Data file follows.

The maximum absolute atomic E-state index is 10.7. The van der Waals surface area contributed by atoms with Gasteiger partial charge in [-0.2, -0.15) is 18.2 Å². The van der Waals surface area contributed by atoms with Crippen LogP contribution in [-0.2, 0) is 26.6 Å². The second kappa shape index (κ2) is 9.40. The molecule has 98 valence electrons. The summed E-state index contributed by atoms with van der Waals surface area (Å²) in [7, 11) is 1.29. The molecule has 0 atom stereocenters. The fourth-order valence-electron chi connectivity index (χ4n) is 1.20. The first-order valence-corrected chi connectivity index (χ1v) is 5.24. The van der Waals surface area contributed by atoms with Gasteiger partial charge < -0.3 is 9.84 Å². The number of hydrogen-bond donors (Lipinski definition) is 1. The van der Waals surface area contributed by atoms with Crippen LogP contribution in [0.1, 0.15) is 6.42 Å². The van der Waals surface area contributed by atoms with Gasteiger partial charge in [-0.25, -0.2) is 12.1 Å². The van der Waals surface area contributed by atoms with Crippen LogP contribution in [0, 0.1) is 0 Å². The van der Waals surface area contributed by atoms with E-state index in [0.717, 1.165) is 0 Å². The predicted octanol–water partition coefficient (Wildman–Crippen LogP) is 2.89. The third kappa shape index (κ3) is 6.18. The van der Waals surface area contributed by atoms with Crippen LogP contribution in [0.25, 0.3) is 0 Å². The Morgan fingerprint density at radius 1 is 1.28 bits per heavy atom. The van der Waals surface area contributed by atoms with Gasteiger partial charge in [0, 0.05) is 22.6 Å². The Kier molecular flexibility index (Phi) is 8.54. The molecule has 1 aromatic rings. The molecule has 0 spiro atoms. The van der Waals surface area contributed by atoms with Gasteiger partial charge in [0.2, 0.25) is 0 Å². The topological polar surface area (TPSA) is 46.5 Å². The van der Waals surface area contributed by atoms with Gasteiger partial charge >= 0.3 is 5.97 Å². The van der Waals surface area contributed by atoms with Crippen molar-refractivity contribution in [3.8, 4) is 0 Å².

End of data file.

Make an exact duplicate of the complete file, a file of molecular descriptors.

The maximum absolute atomic E-state index is 10.7. The van der Waals surface area contributed by atoms with Gasteiger partial charge in [-0.2, -0.15) is 18.2 Å². The van der Waals surface area contributed by atoms with Crippen LogP contribution in [-0.2, 0) is 26.6 Å². The second kappa shape index (κ2) is 9.40. The molecule has 98 valence electrons. The summed E-state index contributed by atoms with van der Waals surface area (Å²) in [7, 11) is 1.29. The molecule has 0 atom stereocenters. The fourth-order valence-electron chi connectivity index (χ4n) is 1.20. The first-order valence-corrected chi connectivity index (χ1v) is 5.24. The van der Waals surface area contributed by atoms with Gasteiger partial charge < -0.3 is 9.84 Å². The number of hydrogen-bond donors (Lipinski definition) is 1. The van der Waals surface area contributed by atoms with Crippen LogP contribution in [0.1, 0.15) is 6.42 Å². The van der Waals surface area contributed by atoms with Gasteiger partial charge in [-0.25, -0.2) is 12.1 Å². The van der Waals surface area contributed by atoms with Crippen LogP contribution in [0, 0.1) is 0 Å². The van der Waals surface area contributed by atoms with E-state index in [0.717, 1.165) is 0 Å². The predicted octanol–water partition coefficient (Wildman–Crippen LogP) is 2.89. The third kappa shape index (κ3) is 6.18. The van der Waals surface area contributed by atoms with Crippen LogP contribution in [0.25, 0.3) is 0 Å². The Morgan fingerprint density at radius 1 is 1.28 bits per heavy atom. The van der Waals surface area contributed by atoms with Gasteiger partial charge in [0, 0.05) is 22.6 Å². The Kier molecular flexibility index (Phi) is 8.54. The molecule has 1 aromatic rings. The molecule has 0 spiro atoms. The van der Waals surface area contributed by atoms with Gasteiger partial charge in [0.2, 0.25) is 0 Å². The topological polar surface area (TPSA) is 46.5 Å². The van der Waals surface area contributed by atoms with Gasteiger partial charge >= 0.3 is 5.97 Å². The van der Waals surface area contributed by atoms with Crippen molar-refractivity contribution in [3.8, 4) is 0 Å².